Filing 207

ORDER: IT IS HEREBY ORDERED that: Defendant's Motion to Stay Pending 204 is DENIED. The case management deadlines set forth in this Court's 3/24/2017 Order 193 , remain in FULL FORCE AND EFFECT. Signed by Honorable Matthew W. Brann on 6/7/2017. (jn)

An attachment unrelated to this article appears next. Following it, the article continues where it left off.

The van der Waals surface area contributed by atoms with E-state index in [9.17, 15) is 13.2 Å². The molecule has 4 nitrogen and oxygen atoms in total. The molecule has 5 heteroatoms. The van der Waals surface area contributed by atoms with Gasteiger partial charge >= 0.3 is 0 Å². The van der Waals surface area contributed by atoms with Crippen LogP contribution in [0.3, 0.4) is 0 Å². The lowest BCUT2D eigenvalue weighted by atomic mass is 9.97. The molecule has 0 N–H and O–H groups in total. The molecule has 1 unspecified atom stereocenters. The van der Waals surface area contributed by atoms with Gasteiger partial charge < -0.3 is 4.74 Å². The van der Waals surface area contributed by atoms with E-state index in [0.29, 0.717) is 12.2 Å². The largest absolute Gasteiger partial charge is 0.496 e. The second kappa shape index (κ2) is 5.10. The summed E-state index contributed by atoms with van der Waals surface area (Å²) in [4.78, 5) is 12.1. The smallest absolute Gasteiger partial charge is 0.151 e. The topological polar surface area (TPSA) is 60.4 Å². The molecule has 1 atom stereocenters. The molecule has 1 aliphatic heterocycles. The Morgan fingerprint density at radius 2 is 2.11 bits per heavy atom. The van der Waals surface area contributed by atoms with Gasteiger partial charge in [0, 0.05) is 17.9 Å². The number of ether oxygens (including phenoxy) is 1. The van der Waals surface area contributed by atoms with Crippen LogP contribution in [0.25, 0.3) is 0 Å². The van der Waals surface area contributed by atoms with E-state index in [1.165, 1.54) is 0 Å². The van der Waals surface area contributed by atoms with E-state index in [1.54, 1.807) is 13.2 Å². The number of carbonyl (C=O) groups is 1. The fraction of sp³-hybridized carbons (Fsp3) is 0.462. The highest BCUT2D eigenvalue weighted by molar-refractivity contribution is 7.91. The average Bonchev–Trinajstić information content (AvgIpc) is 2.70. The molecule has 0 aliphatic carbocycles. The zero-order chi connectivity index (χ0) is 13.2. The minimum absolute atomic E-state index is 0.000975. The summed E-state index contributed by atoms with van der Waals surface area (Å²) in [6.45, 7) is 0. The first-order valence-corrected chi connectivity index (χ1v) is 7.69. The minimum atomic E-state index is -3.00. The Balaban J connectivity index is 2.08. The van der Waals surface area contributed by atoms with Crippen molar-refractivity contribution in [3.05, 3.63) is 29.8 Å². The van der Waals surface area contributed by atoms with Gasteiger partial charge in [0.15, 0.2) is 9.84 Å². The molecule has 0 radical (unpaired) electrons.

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IN THE UNITED STATES DISTRICT COURT FOR THE MIDDLE DISTRICT OF PENNSYLVANIA THOMAS SLOANE, Plaintiff, v. GULF INTERSTATE FIELD SERVICES, INC., Defendant. : : : : : : : : : : No. 4:16-CV-01571 (Judge Brann) ORDER JUNE 7, 2017 FINDINGS: 1. Counsel for Plaintiff initiated the Fair Labor Standards Act (“FLSA”) case Hughes v. Gulf Interstate Field Services, Inc., in early 2014 in the United States District Court for the Southern District of Ohio. 2. On August 8, 2016, the Honorable Edmund A. Sargus, Jr., to whom the Hughes matter was assigned, entered summary judgment in favor of the Defendant. 3. In September 2015, counsel for Plaintiff filed the present action in the United States District Court for the Western District of Pennsylvania, prior to its transfer to this Court for purposes of proper venue in late 2016. 4. This Court entered a Memorandum and Order denying class and collective certification on March 24, 2017. ECF Nos. 192–93. 5. Plaintiff’s counsel now petitions this Court, approximately one month before the July 18, 2017 dispositive motions deadline, to stay this matter pending the outcome on appeal in Hughes before the United States Court of Appeals for the Sixth Circuit. 6. “A stay is an extraordinary measure. The party seeking a stay must offer compelling reasons to abridge the opposing party’s right to litigate.” Pennsylvania ex rel. Kane v. McGraw-Hill Companies, Inc., No. 1:13-CV-605, 2013 WL 1397434, at *2 (M.D. Pa. Apr. 5, 2013) (Conner, J.) (citing CTF Hotel Holdings, Inc. v. Marriot Intern., Inc., 381 F.3d 131, 139 (3d Cir. 2004)). 7. As the United States Court of Appeals for the Third Circuit has explained, “whether to grant a stay . . . is committed to the district court’s discretion, since it is a matter of the court’s inherent power to conserve judicial resources by controlling its own docket.” Cost Bros. v. Travelers Indem. Co., 760 F.2d 58, 60 (3d Cir. 1985). 8. In determining whether to grant a stay, this Court typically considers four factors: “(1) the length of the requested stay; (2) the hardship that the moving party would face in going forward with the litigation; -2- (3) the injury that a stay would cause the non-moving party; (4) and whether a stay will simplify issues and promote judicial economy.” Scicchitano v. County of Northumberland, 2015 WL 7568357, at *2 (M.D. Pa. Nov. 25, 2015) (Brann, J.). See also Toshiba Samsung Storage Tech. Korea Corp. v. LG Elecs., Inc., 193 F. Supp. 3d 345, 348 (D. Del. 2016) (“This Court has typically considered three factors when deciding a motion to stay: (1) whether granting the stay will simplify the issues for trial; (2) the status of the litigation, particularly whether discovery is complete and a trial date has been set; and (3) whether a stay would cause the non-movant to suffer undue prejudice from any delay, or allow the movant to gain a clear tactical advantage.”). 9. Although Hughes, like this case, dealt with certification broadly, it involved different circuit law, different plaintiffs, different work sites, different postures, and distinct exemptions. See, e.g., Tr. of Nov. 21, 2016 Oral Arg. at 84– 85 (“MR. JONES: There is one additional [exemption] under the FLSA that doesn’t exist under Pennsylvania.”; “MR. JONES: It [Hughes] doesn’t control, number one, because there is no summary judgment before this Court.”). -3- 10. Further, this Court made two substantive citations to Hughes in its 67-page Memorandum denying certification. (a) The first citation reads: “Because Plaintiffs have engaged in significant discovery in the three years since the Hughes case was initiated, they must offer something more than a modest factual showing to obtain certification.” 2017 WL 1105236, at *7. The appeal in Hughes cannot retroactively diminish the amount of discovery that has been exchanged here and correspondingly, will not alter the applicable standard in this matter. Accordingly, a stay is not warranted on that ground. (b) The second citation reads: “Further, scouring the employment circumstances of the putative class reveals that the only other potentially viable subclass would perhaps be that comprised of individuals who worked at the MarkWest Ohio site. The problem with that subclass is, of course, that it was already expressly rejected in Hughes.” Id. at *13. Validation of a MarkWest Ohio subclass in the Hughes appeal would not alter my certification decision. In that case, those Ohio class claims would be litigated in Hughes as originally brought and not duplicated here. Thus, a stay is not warranted on that ground. -4- 11. Further, as counsel for Defendant sets forth in its brief, the outcome of the Hughes appeal would be instructive at best here, given that this case involved substantial evidence favoring exempt status and casting doubt on the propriety of certification. See ECF No. 206 at 2–3. 12. I also note that, for two cases so inextricably linked, appellate counsel in Hughes have given remarkably short shrift to my Memorandum Opinion denying certification in Sloane. In fact, counsel for Plaintiff neglected to cite my decision in either of its briefs before the Sixth Circuit, and counsel for Defendant quoted it just twice in its 66-page responsive brief, both times for propositions I had reached independently of Chief Judge Sargus’s analysis. That is an oddity for an appeal whose outcome will “likely impact this Court’s ultimate resolution of Sloane’s FLSA claims.” ECF No. 204 at 1. 13. Moreover, the Defendant would suffer significant prejudice from a stay that stonewalls this matter’s progression on the literal brink of the dispositive motion’s deadline. -5- AND NOW, THEREFORE, IT IS HEREBY ORDERED that: 1. Defendant’s Motion to Stay Pending Resolution of Hughes Appeal, ECF No. 204, is DENIED. 2. The case management deadlines set forth in this Court’s March 24, 2017 Order, ECF No. 193, remain in FULL FORCE AND EFFECT. 3. The Clerk of Court is directed to docket this Order as a “written opinion,” pursuant to the E-Government Act of 2002. BY THE COURT: s/ Matthew W. Brann Matthew W. Brann United States District Judge -6-